The use of Latin, the ringing of bells, the thunderous organ, the chant, the incense, are all a norm in the Tridentine mass. Now, let’s not get too judgmental again: I know that incense is not used at low mass. (I felt like I had to insert that disclaimer to prevent some weak rebuttal). Anyways, these things appeal to the senses. Senses are what make us human. Therefore, they possess a mystical teaching power. They invite us. They remind us of our humanity, and at the same time our sharing in Christ’s divinity. These things make us shut up and stare at the beauty. All of these things can be used in the Novus Ordo mass just as they are obligatory (in various levels of applicability) in the Tridentine mass. These things can be used with respect to all the world’s cultures and musical traditions. Unfortunately, a lot of Novus Ordo lovers have taken most of these things out of a great deal of Novus Ordo masses. If we can get back to these things, back to our roots, back to what reminds us of our humanity and at the same time of our sharing in Christ’s divinity, we can say without a doubt that all our Novus Ordo masses will be reverent and we won’t have to have spiteful threads like this anymore!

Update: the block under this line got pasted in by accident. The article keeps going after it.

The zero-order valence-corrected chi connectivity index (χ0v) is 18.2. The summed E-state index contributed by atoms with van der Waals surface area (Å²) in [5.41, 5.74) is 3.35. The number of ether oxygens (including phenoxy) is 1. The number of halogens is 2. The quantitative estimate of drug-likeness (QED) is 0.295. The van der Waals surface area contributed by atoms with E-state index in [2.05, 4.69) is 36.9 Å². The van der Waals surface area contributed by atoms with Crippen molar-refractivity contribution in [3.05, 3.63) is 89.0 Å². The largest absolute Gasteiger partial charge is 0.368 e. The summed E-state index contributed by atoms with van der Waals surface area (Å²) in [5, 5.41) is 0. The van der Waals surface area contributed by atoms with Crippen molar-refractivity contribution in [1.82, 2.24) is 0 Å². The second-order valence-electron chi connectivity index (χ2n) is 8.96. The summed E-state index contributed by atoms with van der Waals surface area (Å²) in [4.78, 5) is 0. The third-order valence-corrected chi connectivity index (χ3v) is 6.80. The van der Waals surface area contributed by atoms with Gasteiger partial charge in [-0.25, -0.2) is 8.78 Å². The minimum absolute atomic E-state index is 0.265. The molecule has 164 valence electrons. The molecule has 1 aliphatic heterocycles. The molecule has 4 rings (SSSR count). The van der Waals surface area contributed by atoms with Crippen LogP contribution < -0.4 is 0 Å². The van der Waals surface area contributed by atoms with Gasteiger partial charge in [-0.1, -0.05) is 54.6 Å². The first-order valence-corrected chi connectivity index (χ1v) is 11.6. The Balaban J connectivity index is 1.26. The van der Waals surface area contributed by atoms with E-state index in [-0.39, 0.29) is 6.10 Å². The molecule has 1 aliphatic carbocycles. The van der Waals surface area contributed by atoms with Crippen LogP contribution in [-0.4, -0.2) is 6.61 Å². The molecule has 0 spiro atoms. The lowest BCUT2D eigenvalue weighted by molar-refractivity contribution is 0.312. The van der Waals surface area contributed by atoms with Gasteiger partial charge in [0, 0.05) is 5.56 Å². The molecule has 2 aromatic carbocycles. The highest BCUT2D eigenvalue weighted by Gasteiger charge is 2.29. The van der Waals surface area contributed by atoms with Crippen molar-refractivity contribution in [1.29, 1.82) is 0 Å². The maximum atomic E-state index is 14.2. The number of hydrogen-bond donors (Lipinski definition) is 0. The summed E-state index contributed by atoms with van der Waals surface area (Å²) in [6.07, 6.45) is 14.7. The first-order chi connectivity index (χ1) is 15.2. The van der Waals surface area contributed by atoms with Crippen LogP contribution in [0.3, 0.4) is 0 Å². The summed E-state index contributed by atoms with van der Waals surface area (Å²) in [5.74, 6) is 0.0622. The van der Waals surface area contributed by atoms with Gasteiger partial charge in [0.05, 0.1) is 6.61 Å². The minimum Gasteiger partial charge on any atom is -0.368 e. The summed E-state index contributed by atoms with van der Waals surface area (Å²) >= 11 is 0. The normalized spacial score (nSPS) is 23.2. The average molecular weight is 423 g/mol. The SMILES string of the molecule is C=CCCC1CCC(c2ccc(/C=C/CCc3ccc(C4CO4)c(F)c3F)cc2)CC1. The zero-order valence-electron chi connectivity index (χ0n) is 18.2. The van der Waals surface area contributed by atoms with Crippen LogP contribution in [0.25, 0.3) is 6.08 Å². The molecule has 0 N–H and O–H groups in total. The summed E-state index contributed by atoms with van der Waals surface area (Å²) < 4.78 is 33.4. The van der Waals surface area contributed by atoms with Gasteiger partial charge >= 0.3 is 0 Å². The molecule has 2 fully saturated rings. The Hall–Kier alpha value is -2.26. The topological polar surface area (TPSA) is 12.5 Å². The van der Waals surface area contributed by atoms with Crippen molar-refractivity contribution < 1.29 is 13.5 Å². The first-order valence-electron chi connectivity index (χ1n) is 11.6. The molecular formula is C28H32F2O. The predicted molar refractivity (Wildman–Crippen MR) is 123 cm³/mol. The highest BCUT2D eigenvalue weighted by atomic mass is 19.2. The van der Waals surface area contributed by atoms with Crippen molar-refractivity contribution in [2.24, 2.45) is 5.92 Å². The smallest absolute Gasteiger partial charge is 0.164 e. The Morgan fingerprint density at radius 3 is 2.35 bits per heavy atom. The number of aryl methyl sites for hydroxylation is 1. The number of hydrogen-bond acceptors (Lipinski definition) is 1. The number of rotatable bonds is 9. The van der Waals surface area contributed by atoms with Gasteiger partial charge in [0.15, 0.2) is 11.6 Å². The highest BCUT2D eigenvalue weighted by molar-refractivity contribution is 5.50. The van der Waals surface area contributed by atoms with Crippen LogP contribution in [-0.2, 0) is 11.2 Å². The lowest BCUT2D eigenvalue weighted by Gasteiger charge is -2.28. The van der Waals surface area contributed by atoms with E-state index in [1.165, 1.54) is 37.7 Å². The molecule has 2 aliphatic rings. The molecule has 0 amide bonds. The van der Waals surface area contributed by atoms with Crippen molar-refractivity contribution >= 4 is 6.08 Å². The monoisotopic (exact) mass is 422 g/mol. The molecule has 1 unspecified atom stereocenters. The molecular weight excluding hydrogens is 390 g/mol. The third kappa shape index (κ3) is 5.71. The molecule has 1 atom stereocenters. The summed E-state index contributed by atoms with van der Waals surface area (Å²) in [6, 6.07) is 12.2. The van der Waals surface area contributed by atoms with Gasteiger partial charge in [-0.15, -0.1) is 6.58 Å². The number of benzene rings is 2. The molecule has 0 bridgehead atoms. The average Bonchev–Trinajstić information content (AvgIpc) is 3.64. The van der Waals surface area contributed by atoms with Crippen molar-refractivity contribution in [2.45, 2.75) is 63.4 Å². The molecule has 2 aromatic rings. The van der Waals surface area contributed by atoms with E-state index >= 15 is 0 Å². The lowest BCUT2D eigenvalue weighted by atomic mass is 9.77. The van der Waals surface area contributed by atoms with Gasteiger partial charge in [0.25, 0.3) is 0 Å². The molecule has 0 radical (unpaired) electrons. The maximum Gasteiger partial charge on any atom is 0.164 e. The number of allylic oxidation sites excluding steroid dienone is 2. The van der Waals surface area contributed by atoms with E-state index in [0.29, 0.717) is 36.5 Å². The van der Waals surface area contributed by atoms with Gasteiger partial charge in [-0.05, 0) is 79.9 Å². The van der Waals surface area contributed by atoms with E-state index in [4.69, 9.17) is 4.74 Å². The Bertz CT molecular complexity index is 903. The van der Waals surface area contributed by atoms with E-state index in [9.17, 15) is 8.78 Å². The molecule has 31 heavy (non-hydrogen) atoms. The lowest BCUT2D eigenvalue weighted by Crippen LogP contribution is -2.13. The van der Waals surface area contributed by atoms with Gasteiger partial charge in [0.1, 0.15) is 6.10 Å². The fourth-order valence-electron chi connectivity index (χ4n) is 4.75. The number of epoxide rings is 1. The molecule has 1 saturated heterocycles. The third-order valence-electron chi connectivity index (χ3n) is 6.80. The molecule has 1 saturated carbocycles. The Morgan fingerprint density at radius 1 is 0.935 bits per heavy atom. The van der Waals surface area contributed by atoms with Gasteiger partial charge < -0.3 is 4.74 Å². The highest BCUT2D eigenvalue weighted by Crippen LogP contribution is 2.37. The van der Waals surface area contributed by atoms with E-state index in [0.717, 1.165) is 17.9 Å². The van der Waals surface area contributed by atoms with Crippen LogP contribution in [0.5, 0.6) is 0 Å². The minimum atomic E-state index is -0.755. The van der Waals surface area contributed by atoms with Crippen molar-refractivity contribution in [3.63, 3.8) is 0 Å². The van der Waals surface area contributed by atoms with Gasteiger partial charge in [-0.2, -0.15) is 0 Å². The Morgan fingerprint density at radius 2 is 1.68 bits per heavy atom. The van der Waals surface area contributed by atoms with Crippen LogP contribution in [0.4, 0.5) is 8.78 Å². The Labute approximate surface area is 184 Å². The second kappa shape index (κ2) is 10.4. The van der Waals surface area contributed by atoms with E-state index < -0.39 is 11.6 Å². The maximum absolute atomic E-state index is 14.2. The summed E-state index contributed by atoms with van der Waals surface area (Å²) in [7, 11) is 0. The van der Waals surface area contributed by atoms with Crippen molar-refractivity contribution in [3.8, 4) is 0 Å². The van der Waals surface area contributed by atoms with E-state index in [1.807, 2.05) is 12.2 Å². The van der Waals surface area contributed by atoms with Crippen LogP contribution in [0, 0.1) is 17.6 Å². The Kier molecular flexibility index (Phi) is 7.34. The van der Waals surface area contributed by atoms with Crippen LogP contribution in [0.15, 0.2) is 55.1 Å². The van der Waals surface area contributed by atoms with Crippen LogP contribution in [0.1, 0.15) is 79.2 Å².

I hope everyone enjoys :D.

No doubt the Latin, the incense, the sense of tradition is obviously there in a TLM. Some new OF masses can certainly come across as non-reverent. I have experienced some too!

But the sacrifice of the mass and transubstantiation of the bread and wine into the body and blood of Chirst is the same. One is fortunate to live in a community where one has both TLM and OF services to choose. May you continue to find the light and truth in your journey! :thumbsup:

It seems to me that someone who has “lapsed” in their practice of church attendance should do more research before making any statements about how a Mass should be done.

Also, all of us, but especially someone who is lapsed, should consider paying less attention to the reverence (or perceived irreverence) of others and more attention to the state of their own heart. Frankly, I find it amazing that a human being, especially someone who is not practicing Catholicism and hasn’t attended the church in question, can judge the hearts of others. I don’t believe it.

Also, to those who have “lapsed”–while you were gone doing your own thing, your “family” that stuck around grew and changed. If you had been there, you would have been able to experience all those changes, too, and live through them and in some cases, suffer through them. But you were gone by your own choice. So why do you think you can waltz back in and bemoan the fact that the “family” doesn’t do things the way they did back in the past when you used to be part of the family? You can be nostalgic, yes. That’s OK and understandable. But to be “broken-hearted” because the Church moved on while you were gone by your own choice–that’s not OK.